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    Description

    Delightful 1893 Silver-Minor Proof Set

    1893 6-Piece Proof Set NGC. The second year of a series is often scarcer than the first because the novelty of the design has since worn off and fewer examples were saved by collectors. This was the case with the Barber coins, and proof mintages dropped precipitously in 1893. Only 2,195 proof cents and nickels were struck, compared to 2,745 specimens the previous year, and just 792 proof dimes, quarters, halves, and dollars were issued, as opposed to 1,245 examples in 1892.
    The 1893 Morgan dollar had a relatively low business strike mintage of 378,000 pieces and prior to the 1950s this issue was considered to be very rare. Consequently, proofs were especially desirable and virtually all of the original sets were broken up by collectors seeking just the dollar. Although the dollar is no longer considered as rare as it once was, there is still significant demand for proof examples.
    In 1893 the Philadelphia Mint installed a hydraulic press to strike proofs, which replaced the antiquated screw press that was still used at the Mint to strike medals and most proofs. Regular issues, however, had been struck on a steam press beginning in 1836. Nonetheless, there does not seem to be any difference in appearance between the proofs struck on a screw press versus those struck on a hydraulic press. By slowly squeezing the two dies together on the hydraulic press, as opposed to the rapid striking of regular issues, the Mint was able to impart razor-sharp definition on virtually every proof struck. This method of production remains essentially the same well over a century later.

    1893 One Cent PR65 Red and Brown.
    Proof cents of 1893 in the Gem level of preservation are very scarce in all three color designations. Crimson and gold-orange dominate the obverse of this Red and Brown Gem accented with wisps of mint-green and sky-blue, while the same color scheme assumes deeper shades on the reverse. A well directed strike leaves strong definition on the design elements except for minor softness on the first couple of feathers. Well preserved surfaces reveal no marks or spots worthy of mention. Census: 38 in 65 Red and Brown, 7 finer (11/09).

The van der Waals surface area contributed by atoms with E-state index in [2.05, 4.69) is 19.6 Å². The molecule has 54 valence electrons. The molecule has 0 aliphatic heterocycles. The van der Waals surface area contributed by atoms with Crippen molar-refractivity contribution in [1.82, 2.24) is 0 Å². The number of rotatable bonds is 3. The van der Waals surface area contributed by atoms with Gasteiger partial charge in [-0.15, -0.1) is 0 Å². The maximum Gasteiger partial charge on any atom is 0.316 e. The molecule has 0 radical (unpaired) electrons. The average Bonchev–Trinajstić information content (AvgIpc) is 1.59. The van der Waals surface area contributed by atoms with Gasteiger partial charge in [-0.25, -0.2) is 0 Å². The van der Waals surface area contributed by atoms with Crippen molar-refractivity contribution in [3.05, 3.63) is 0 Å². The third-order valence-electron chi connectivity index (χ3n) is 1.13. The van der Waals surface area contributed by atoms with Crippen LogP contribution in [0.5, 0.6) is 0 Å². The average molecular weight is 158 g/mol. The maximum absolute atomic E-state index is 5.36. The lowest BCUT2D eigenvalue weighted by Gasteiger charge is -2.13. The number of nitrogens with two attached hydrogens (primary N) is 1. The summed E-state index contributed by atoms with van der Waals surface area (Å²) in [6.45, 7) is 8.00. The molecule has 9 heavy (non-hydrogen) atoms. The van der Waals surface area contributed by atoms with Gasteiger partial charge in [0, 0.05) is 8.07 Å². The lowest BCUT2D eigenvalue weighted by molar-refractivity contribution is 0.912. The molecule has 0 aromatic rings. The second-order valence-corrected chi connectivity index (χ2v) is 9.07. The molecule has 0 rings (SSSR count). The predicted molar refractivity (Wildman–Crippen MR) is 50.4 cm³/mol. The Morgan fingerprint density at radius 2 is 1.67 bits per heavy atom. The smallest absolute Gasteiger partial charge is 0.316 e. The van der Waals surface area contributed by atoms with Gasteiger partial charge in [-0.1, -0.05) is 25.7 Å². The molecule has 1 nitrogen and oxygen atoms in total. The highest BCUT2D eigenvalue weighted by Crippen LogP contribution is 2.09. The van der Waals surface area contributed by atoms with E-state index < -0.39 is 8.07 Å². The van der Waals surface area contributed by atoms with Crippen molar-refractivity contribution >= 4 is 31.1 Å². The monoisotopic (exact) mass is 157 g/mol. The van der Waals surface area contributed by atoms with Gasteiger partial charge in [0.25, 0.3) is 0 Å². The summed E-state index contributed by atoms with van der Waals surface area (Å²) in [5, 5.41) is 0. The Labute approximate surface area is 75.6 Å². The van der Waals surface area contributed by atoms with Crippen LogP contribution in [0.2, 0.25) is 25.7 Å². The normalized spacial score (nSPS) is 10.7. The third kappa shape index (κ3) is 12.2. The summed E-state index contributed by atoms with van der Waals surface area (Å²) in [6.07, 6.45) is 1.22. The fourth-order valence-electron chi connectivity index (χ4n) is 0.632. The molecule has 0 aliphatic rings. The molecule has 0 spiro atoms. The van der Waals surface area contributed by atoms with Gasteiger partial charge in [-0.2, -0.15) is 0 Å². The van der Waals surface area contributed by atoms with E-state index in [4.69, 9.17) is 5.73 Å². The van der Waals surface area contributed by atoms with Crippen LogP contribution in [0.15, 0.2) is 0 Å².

1893 Nickel PR64 Cameo.
    Walter Breen (1977) lists three 1893 proof nickel varieties. The specimen in this set features a repunched 1 in the date, of which Breen in his 1988 Complete Encyclopedia says: "Very rare. Comprises only a tiny minority of proofs."
    An occasional whisper of light tan color visits the obverse of this near-Gem and a well executed strike delivers bold definition to the design features, including the hair over Liberty ear and the intricacies of the wreath elements. Both sides display pleasing Cameo contrast. A few small marks are visible on the obverse.

    1893 Dime PR65 Cameo.
    Stunning field-motif contrast is evident on both sides of this Gem Cameo that becomes even more pronounced when the coin is turned just slightly under a light source. Delicate cobalt-blue and beige-gold on the obverse cede to slightly deeper shades on the reverse, though neither palette interferes with the reflectivity in the fields. The design elements are moderately frosted and sharply defined. These attributes, when combined the blemish-free surfaces, add up to exemplary eye appeal.

    1893 Quarter Dollar PR66.
    Aqua-blue, lavender, and golden-brown gravitate to the obverse borders while a medley of sky-blue, reddish-gold, and beige-gold traverses the reverse. The obverse displays nice field-device contrast and all design features exhibit full delineation. A light graze is noted on Liberty's cheek as are a couple of hair-thin marks. Census: 53 in 66, 33 finer (11/09).

    1893 Half Dollar PR66.
    A mix of cobalt-blue, reddish-gold, lavender, beige, and white-gold patination on the obverse cedes to soft reddish-gold with blue-gray accents on the reverse. The design elements exhibit sharp details except for the often seen softness in the upper right corner of the shield. A degree of field-device contrast is more noticeable on the obverse. Well preserved throughout. Census: 29 in 66, 19 finer (11/09).

    1893 One Dollar PR67.
    This Superb Gem Morgan dollar proof displays absolutely stunning eye appeal resulting from a combination of the following factors: spectacular patination consisting of delicate lavender and sky-blue on the obverse that takes on deeper hues of this color palette on the reverse; excellent field-motif contrast that is more noticeable on the obverse; and immaculately preserved surfaces. The centers exhibit a weak strike, however, as always seen on 1892 and 1893 proof dollars (David Bowers, 1993, p. 2516). Census: 17 in 67, 7 finer (11/09).
    From The Boca Collection, Part One.


    Learn more at the Newman Numismatic Portal at Washington University in St. Louis.

    View all of [The Boca Collection, Part I ]

    Auction Info

    Auction Dates
    January, 2010
    6th-10th Wednesday-Sunday
    Bids + Registered Phone Bidders: 6
    Lot Tracking Activity: N/A
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